All of the barcoding regions included in this study are reasonably good regarding the universality in both families as reported earlier (Yan et al., 2015; Li, Tong & Xing, 2016). Since an ideal DNA barcode is expected to get amplified using standard PCR protocols in multiple species, we found that ITS2, matK and rbcLa fulfilled this criterion successfully with single pair of primers for each region. Comparatively, amplification success was slightly less for ITS2 and matK than rbcLa for Fabaceae that supports the opinion that barcodes are not consistent across the family Fabaceae but limited to a few genera (Hollingsworth et al., 2009). On the contrary, Chen et al. (2010) and Han et al. (2013) stated that ITS2 was relatively easy to be amplified using one pair of universal primers as well as ITS2 has also been reported for having ability to overcome the amplification and sequencing problems being shorter in length and conserved than ITS1 (Yao et al., 2010; Gao et al., 2010; Pang et al., 2010).

Sequence statistics determined that ITS2 had the most number of variable sites as well as relatively larger interspecific distance, the properties that strengthen a marker as ideal barcode region for its species discrimination ability (Li, Tong & Xing, 2016) that’s why ITS2 is recommended as taxonomic signatures in systematic evolution (Schultz et al., 2005; Coleman, 2007). Core barcoding regions, matK and rbcLa also had variable, species specific informative sites but performed relatively poor than that of ITS2. In consistence with prior studies (China Plant BOL Group, 2011; Zhang et al., 2015; Li, Tong & Xing, 2016; Saadullah et al., 2016; Mishra et al., 2017), matK and rbcLa are recommended to be used as multi-locus barcodes (ITS2+matK, ITS2+rbc La, ITS2+matK+rbcLa) as evident in Figs. 1 and 2 and Table 3.

Sequence analysis through BLAST and TAXONDNA determined that ITS2 identified the most number of specimens of both families at species level. Performance of matK and rbcLa was relatively weak at species resolution ability similar to the study of Saadullah et al., (2016) on the DNA barcoding of Poaceae. rbcLa exhibited the highest genus level identification ability in both families. DNA barcoding gap also supported ITS2 region as a promising potential molecular marker to be used for species identification (Li, Tong & Xing, 2016).

Phylogenetic analysis provided a better species resolution than the nucleotide analysis (Clement & Donoghue, 2012; Kim et al., 2016) and has shown that despite of the fact that all of the barcoding regions except rbcLa resolved specimens into distinct monophyletic clades at family, genus and species levels but considerably differed with respect to nodal support values. Phylogenetic trees of ITS2, ITS2+rbcLa, and ITS2 +matK+rbcLa had similar percentage of nodes having 99% or more bootstrap support hence keeping the cost and time effectiveness into account, single barcode is preferred on multi-locus barcode specifically for small dataset (Feng et al., 2015; Braukmann et al., 2017; Mishra et al., 2017). This is in contrast to the study of Hilu & Liang (1997) and Hollingsworth, Graham & Little (2011) who have declared matK as the best analogue of CO1 animal barcode due to rapidly evolving plastid DNA region. Phylogenetic analysis strengthens the application of DNA barcoding as the biodiversity conservation tool (Hartvig et al., 2015) and species authentication tool in quality control of herbal products (Seethapathy et al., 2014; Vassou, Kusuma & Parani, 2015).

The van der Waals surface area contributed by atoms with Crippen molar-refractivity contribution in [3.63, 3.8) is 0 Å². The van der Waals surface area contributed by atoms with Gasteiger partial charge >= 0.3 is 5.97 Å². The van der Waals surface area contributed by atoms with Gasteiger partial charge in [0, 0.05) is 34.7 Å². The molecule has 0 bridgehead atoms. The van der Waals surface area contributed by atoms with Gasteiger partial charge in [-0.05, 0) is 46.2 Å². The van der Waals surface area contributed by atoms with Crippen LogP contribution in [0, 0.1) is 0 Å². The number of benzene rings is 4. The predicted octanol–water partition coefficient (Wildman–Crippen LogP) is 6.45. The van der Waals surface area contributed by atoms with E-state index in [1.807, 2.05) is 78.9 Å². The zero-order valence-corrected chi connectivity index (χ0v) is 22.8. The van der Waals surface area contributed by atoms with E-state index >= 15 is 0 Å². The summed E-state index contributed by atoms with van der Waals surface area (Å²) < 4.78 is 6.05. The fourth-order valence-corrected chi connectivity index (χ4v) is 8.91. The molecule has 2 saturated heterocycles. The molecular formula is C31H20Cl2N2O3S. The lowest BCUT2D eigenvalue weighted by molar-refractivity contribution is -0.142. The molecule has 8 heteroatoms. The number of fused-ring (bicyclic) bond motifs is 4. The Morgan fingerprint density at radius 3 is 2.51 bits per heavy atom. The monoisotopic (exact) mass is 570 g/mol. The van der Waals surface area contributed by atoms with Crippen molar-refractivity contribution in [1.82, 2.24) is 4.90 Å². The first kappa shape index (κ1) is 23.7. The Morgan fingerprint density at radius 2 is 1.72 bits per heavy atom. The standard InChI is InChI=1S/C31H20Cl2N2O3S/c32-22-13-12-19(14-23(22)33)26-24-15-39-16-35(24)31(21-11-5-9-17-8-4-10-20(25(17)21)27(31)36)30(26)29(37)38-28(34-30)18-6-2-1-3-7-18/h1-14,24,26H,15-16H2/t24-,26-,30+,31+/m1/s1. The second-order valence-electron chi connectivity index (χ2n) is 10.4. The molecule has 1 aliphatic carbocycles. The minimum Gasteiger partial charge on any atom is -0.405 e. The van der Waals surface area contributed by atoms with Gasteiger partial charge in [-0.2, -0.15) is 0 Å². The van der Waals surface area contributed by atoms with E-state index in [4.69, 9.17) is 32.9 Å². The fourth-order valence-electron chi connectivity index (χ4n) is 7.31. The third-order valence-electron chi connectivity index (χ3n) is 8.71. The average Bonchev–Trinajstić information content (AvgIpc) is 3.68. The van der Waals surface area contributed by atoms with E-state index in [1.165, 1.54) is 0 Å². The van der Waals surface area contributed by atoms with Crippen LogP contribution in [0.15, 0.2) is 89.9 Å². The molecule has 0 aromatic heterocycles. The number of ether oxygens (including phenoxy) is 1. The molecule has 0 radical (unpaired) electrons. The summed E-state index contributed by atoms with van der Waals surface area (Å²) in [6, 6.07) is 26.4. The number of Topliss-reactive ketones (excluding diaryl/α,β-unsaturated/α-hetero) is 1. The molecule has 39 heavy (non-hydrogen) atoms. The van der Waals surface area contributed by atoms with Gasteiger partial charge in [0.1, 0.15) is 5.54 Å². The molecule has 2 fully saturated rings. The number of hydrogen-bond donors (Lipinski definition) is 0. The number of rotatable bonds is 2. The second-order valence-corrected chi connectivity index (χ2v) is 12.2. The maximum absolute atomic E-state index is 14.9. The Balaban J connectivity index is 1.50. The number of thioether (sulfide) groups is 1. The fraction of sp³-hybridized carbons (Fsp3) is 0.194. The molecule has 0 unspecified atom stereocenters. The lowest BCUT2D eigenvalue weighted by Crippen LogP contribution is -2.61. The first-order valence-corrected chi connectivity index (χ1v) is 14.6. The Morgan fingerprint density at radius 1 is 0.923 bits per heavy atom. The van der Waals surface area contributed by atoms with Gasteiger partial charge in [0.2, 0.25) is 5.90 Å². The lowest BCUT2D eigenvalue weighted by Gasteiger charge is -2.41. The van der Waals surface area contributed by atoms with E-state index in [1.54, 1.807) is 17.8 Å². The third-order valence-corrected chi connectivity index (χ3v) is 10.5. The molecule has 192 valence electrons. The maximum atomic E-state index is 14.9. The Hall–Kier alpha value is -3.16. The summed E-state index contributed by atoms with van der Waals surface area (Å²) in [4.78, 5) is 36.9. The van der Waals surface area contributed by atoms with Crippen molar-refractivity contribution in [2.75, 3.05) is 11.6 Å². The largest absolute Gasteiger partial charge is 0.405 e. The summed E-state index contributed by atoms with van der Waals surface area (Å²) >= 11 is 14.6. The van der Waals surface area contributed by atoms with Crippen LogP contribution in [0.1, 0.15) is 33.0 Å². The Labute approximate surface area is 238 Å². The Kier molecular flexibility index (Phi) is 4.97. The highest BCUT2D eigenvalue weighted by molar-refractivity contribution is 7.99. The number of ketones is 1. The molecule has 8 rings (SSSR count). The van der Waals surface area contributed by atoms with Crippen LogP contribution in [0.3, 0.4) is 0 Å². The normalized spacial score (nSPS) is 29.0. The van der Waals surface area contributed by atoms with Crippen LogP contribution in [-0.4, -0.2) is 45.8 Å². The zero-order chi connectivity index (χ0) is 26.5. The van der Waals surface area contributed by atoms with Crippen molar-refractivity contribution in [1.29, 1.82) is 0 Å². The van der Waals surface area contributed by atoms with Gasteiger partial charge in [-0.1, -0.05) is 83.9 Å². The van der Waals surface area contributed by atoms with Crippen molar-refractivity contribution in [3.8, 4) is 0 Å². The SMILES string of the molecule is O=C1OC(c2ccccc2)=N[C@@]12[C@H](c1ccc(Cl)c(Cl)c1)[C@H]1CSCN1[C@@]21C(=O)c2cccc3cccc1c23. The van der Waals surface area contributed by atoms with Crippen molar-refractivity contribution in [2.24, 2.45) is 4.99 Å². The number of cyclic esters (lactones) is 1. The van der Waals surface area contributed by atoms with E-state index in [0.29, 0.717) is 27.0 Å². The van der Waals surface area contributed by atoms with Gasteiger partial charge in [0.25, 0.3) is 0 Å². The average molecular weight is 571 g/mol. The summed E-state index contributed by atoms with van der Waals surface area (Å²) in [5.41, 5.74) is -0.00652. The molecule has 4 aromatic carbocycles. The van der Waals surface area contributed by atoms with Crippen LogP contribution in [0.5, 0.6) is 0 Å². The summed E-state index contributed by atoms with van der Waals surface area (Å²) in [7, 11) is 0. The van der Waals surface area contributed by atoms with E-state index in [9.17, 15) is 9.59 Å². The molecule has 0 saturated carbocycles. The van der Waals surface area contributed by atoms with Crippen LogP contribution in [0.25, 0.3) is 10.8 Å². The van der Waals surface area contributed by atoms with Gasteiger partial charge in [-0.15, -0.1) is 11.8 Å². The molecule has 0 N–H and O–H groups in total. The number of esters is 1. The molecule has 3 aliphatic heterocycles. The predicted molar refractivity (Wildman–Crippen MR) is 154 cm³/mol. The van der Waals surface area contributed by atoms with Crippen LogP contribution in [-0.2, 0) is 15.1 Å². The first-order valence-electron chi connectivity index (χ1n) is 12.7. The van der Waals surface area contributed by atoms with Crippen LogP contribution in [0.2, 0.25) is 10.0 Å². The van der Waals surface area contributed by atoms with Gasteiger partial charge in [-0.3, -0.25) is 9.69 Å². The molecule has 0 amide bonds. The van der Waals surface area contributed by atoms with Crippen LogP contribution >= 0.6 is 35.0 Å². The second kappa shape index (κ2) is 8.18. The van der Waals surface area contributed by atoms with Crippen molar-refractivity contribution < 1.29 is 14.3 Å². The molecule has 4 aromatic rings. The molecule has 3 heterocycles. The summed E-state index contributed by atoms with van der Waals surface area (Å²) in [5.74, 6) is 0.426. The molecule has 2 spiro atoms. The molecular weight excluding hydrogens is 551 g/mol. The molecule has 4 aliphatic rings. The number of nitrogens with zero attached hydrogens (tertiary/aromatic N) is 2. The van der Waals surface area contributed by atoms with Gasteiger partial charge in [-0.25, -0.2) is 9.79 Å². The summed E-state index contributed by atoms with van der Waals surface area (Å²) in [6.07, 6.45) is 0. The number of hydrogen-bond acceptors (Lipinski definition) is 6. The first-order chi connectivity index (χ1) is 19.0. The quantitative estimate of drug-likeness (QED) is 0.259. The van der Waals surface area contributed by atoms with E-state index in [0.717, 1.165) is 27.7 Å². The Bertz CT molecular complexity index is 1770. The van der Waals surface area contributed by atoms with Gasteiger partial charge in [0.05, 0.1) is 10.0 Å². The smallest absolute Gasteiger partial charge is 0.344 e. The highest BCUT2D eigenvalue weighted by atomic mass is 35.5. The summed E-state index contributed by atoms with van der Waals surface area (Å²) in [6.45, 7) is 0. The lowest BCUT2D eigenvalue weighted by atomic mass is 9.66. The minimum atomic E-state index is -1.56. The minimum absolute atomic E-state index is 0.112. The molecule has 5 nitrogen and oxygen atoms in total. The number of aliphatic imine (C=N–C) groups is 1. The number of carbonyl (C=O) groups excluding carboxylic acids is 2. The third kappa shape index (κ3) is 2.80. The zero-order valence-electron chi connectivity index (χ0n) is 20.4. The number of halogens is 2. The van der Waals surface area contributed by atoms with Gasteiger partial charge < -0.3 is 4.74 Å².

Based on the sequence statistics, inter- and intraspecific distances, BLAST, TAXONDNA and phylogenetic analyses, it is concluded that DNA barcoding is a rapid, convenient and universal species identification method that has been refined enough that it can discriminate the relatively isolated desert species as well as we suggest that ITS2 is the most suitable barcode markers for identification of medicinal species of Fabaceae and Poaceae.

Supplemental Information

Metadata, BOLD process IDs and GenBank accession numbers of specimens included in the study

DOI: 10.7717/peerj.4499/supp-1

Primers and PCR reaction conditions

DOI: 10.7717/peerj.4499/supp-2

Supporting data for Fig. 2 Species level discrimination ability of candidate barcodes by BM and BCM analyses

DOI: 10.7717/peerj.4499/supp-3

ITS2 sequences in FASTA format

DOI: 10.7717/peerj.4499/supp-4

Sequences of matK in FASTA format

DOI: 10.7717/peerj.4499/supp-5

Sequences of rbcLa in FASTA format

DOI: 10.7717/peerj.4499/supp-6

ITS2+matK combined sequences in FASTA format

DOI: 10.7717/peerj.4499/supp-7

ITS2+rbcLa combined sequences in FASTA format

DOI: 10.7717/peerj.4499/supp-8

matK+rbcLa combined sequences in FASTA format

DOI: 10.7717/peerj.4499/supp-9

ITS2+matK+rbcLa combination barcode in FASTA format

DOI: 10.7717/peerj.4499/supp-10

NJ and ML phylogenetic trees for all barcodes with detailed captions

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ITS2 barcoding gap analysis data

DOI: 10.7717/peerj.4499/supp-12

matK barcoding gap analysis data

DOI: 10.7717/peerj.4499/supp-13

rbcLa barcoding gap analysis data

DOI: 10.7717/peerj.4499/supp-14

ITS2+matK barcoding gap

DOI: 10.7717/peerj.4499/supp-15

ITS2+rbcLa barcoding gap backup file

DOI: 10.7717/peerj.4499/supp-16

matK+rbcLa barcoding gap backup file

DOI: 10.7717/peerj.4499/supp-17

ITS2+matK+rbcLa barcoding gap backup file

DOI: 10.7717/peerj.4499/supp-18